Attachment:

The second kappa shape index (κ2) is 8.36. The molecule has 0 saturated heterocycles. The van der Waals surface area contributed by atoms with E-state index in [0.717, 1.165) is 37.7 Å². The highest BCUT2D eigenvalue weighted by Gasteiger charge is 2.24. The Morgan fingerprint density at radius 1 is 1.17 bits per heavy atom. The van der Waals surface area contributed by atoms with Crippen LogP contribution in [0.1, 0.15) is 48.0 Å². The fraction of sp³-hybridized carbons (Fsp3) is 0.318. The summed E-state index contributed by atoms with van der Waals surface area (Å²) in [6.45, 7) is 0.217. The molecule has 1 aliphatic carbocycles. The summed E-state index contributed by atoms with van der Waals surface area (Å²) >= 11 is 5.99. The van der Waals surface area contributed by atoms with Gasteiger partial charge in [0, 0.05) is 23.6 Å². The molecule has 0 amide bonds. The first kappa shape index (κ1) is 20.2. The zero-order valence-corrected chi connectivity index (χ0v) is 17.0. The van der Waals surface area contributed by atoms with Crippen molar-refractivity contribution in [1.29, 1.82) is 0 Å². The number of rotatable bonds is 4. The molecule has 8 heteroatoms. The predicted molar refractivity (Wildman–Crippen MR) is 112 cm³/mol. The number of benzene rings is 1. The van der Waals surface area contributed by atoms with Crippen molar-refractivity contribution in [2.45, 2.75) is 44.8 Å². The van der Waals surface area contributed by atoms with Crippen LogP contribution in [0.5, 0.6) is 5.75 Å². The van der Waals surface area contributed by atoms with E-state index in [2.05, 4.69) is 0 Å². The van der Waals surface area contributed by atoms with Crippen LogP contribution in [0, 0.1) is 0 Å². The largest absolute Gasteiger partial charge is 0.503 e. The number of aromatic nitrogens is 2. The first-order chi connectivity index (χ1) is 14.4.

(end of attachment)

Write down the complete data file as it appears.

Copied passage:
The second kappa shape index (κ2) is 8.36. The molecule has 0 saturated heterocycles. The van der Waals surface area contributed by atoms with E-state index in [0.717, 1.165) is 37.7 Å². The highest BCUT2D eigenvalue weighted by Gasteiger charge is 2.24. The Morgan fingerprint density at radius 1 is 1.17 bits per heavy atom. The van der Waals surface area contributed by atoms with Crippen LogP contribution in [0.1, 0.15) is 48.0 Å². The fraction of sp³-hybridized carbons (Fsp3) is 0.318. The summed E-state index contributed by atoms with van der Waals surface area (Å²) in [6.45, 7) is 0.217. The molecule has 1 aliphatic carbocycles. The summed E-state index contributed by atoms with van der Waals surface area (Å²) >= 11 is 5.99. The van der Waals surface area contributed by atoms with Gasteiger partial charge in [0, 0.05) is 23.6 Å². The molecule has 0 amide bonds. The first kappa shape index (κ1) is 20.2. The zero-order valence-corrected chi connectivity index (χ0v) is 17.0. The van der Waals surface area contributed by atoms with Crippen molar-refractivity contribution in [1.29, 1.82) is 0 Å². The number of rotatable bonds is 4. The molecule has 8 heteroatoms. The predicted molar refractivity (Wildman–Crippen MR) is 112 cm³/mol. The number of benzene rings is 1. The van der Waals surface area contributed by atoms with Crippen molar-refractivity contribution in [2.45, 2.75) is 44.8 Å². The van der Waals surface area contributed by atoms with Crippen LogP contribution in [0.5, 0.6) is 5.75 Å². The van der Waals surface area contributed by atoms with E-state index in [2.05, 4.69) is 0 Å². The van der Waals surface area contributed by atoms with Crippen LogP contribution in [0, 0.1) is 0 Å². The largest absolute Gasteiger partial charge is 0.503 e. The number of aromatic nitrogens is 2. The first-order chi connectivity index (χ1) is 14.4.